Tuesday, November 11, 2008

Found Poetry


Another of the things that irked me at Bryan Bartlet's reading for the Poetry Centre the other week was his explanation and examples of "found poetry." The way he explained it was so foreign to my understanding of it that it is no wonder I found his presentation lacking in either passion or meaning. (Am I so old that a form that was bright and exciting, one step away from pure dada when we practiced it, has become lifeless?)

This is the way he explained it. Carefully saearch through a large volume such as Tolstoy's War and Peace for words and phrases. Put them together. What you have found will be a poem. In other words, take a beautiful building and rip it apart. Take a brick from here, a cornice from there, a tile or two, and don't forget a window sill. Fit them together and you will have the beauty and the spirit of the building. This is not the way I learned and wrote "found poems" in the 1960s.

In those times, what happened first (not last) was that you found the poem. No matter where; it could be anything, anywhere. One of the finest I "found" was in a magazine ad for a newly imported whiskey. The ad's copywriter had waxed eloquent beyond standard sales hype and I recognized the underlying poetry. By cutting the references to drink and other specifics, and positioning words and phrases in an order not meant or initially apparent, an ad for whiskey became an ode to beauty.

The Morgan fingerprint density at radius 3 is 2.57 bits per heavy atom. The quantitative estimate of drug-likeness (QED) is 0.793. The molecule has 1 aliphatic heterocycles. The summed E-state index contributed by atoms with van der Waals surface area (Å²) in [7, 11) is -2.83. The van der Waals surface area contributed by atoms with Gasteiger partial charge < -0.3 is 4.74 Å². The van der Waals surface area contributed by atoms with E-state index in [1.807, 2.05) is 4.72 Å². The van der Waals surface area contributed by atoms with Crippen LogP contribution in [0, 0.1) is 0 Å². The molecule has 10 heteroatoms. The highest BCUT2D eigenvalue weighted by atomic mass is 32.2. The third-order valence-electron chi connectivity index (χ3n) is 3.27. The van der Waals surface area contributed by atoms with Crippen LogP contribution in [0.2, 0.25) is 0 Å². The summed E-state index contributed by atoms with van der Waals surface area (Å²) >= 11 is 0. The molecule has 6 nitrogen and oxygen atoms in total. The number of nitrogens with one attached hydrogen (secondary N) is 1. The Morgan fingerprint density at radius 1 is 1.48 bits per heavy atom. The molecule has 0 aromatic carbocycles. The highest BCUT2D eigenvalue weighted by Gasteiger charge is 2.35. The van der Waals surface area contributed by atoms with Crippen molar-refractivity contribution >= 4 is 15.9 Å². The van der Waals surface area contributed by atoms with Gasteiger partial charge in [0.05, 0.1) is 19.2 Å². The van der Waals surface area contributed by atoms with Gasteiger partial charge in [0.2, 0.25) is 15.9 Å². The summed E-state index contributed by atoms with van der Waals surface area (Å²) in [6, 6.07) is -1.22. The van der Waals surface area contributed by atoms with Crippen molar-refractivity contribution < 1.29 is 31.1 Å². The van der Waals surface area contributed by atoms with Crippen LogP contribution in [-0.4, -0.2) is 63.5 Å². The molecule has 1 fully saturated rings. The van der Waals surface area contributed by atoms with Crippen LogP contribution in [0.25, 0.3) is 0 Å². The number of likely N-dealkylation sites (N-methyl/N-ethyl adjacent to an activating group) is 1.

I no longer have a copy of that poem but the finding of the poem, the crafting and the shaping, and the satisfaction of the final result stay with me, even forty years later.

This is a poem I "found" in an interview with a local musician in H Magazine for October '08.


ELECTROLUMINESCENT


opportunity on the floor
.......................a sitting fixture
guitar...keyboards...electronic percussion
complex meditative ideas
...............live layers counterpoint
interpretive.....experimental.....looping
............creative phrasings
expand into more complicated

.................ideas
mesmerizing pieces of sound
............swirling everchanging sounds

forever proclaim the mantra

every pair of ears
.....................deserves its own mind

.................................(jefferson 05/11/08)

The words come from the two parties to the interview; the structure and arrangement are mine.

1 comment:

annaken said...

Good morning, Jefferson,

I know very little about poetry forms and am still learning as I go along. I listen to suggestions by well established poets in the two poetry groups I belong to, and try to apply them to my own work as best as I can.

Perhaps this gentleman learned about "found poetry" that way?

I did not attend this poetry reading as the bus service out that way is not very good at night, but used to attend them all when they were at Central Library.

What is pure "Dada"?